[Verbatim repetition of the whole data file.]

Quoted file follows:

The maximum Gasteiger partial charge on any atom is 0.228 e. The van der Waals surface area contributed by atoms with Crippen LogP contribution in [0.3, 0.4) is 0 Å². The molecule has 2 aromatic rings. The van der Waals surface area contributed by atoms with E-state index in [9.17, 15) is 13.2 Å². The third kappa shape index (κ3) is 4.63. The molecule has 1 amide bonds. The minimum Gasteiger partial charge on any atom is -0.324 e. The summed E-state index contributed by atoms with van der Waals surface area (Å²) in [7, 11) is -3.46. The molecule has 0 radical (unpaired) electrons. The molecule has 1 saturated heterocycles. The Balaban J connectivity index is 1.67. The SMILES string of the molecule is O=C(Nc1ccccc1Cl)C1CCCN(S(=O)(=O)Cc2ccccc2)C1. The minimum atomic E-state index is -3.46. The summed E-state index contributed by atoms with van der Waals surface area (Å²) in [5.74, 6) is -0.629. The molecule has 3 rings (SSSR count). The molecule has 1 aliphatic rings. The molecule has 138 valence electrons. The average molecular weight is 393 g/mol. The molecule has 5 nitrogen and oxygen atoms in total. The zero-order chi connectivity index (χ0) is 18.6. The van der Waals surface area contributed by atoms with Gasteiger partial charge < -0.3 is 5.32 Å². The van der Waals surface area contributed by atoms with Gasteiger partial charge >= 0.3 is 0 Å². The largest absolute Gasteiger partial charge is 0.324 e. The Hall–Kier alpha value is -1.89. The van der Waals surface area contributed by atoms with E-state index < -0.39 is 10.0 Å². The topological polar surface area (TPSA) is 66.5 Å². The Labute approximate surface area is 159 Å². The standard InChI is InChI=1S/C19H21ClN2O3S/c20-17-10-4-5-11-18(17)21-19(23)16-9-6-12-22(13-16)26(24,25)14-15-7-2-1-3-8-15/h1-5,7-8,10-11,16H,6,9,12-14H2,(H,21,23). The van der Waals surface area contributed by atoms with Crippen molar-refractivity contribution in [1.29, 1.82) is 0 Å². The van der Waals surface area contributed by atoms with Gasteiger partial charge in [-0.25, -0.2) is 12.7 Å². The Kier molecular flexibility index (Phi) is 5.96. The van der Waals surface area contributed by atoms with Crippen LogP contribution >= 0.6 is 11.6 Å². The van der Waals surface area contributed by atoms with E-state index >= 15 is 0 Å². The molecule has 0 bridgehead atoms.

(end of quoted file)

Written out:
The maximum Gasteiger partial charge on any atom is 0.228 e. The van der Waals surface area contributed by atoms with Crippen LogP contribution in [0.3, 0.4) is 0 Å². The molecule has 2 aromatic rings. The van der Waals surface area contributed by atoms with E-state index in [9.17, 15) is 13.2 Å². The third kappa shape index (κ3) is 4.63. The molecule has 1 amide bonds. The minimum Gasteiger partial charge on any atom is -0.324 e. The summed E-state index contributed by atoms with van der Waals surface area (Å²) in [7, 11) is -3.46. The molecule has 0 radical (unpaired) electrons. The molecule has 1 saturated heterocycles. The Balaban J connectivity index is 1.67. The SMILES string of the molecule is O=C(Nc1ccccc1Cl)C1CCCN(S(=O)(=O)Cc2ccccc2)C1. The minimum atomic E-state index is -3.46. The summed E-state index contributed by atoms with van der Waals surface area (Å²) in [5.74, 6) is -0.629. The molecule has 3 rings (SSSR count). The molecule has 1 aliphatic rings. The molecule has 138 valence electrons. The average molecular weight is 393 g/mol. The molecule has 5 nitrogen and oxygen atoms in total. The zero-order chi connectivity index (χ0) is 18.6. The van der Waals surface area contributed by atoms with Gasteiger partial charge < -0.3 is 5.32 Å². The van der Waals surface area contributed by atoms with Gasteiger partial charge >= 0.3 is 0 Å². The largest absolute Gasteiger partial charge is 0.324 e. The Hall–Kier alpha value is -1.89. The van der Waals surface area contributed by atoms with E-state index < -0.39 is 10.0 Å². The topological polar surface area (TPSA) is 66.5 Å². The Labute approximate surface area is 159 Å². The standard InChI is InChI=1S/C19H21ClN2O3S/c20-17-10-4-5-11-18(17)21-19(23)16-9-6-12-22(13-16)26(24,25)14-15-7-2-1-3-8-15/h1-5,7-8,10-11,16H,6,9,12-14H2,(H,21,23). The van der Waals surface area contributed by atoms with Crippen molar-refractivity contribution in [1.29, 1.82) is 0 Å². The van der Waals surface area contributed by atoms with Gasteiger partial charge in [-0.25, -0.2) is 12.7 Å². The Kier molecular flexibility index (Phi) is 5.96. The van der Waals surface area contributed by atoms with Crippen LogP contribution >= 0.6 is 11.6 Å². The van der Waals surface area contributed by atoms with E-state index >= 15 is 0 Å². The molecule has 0 bridgehead atoms.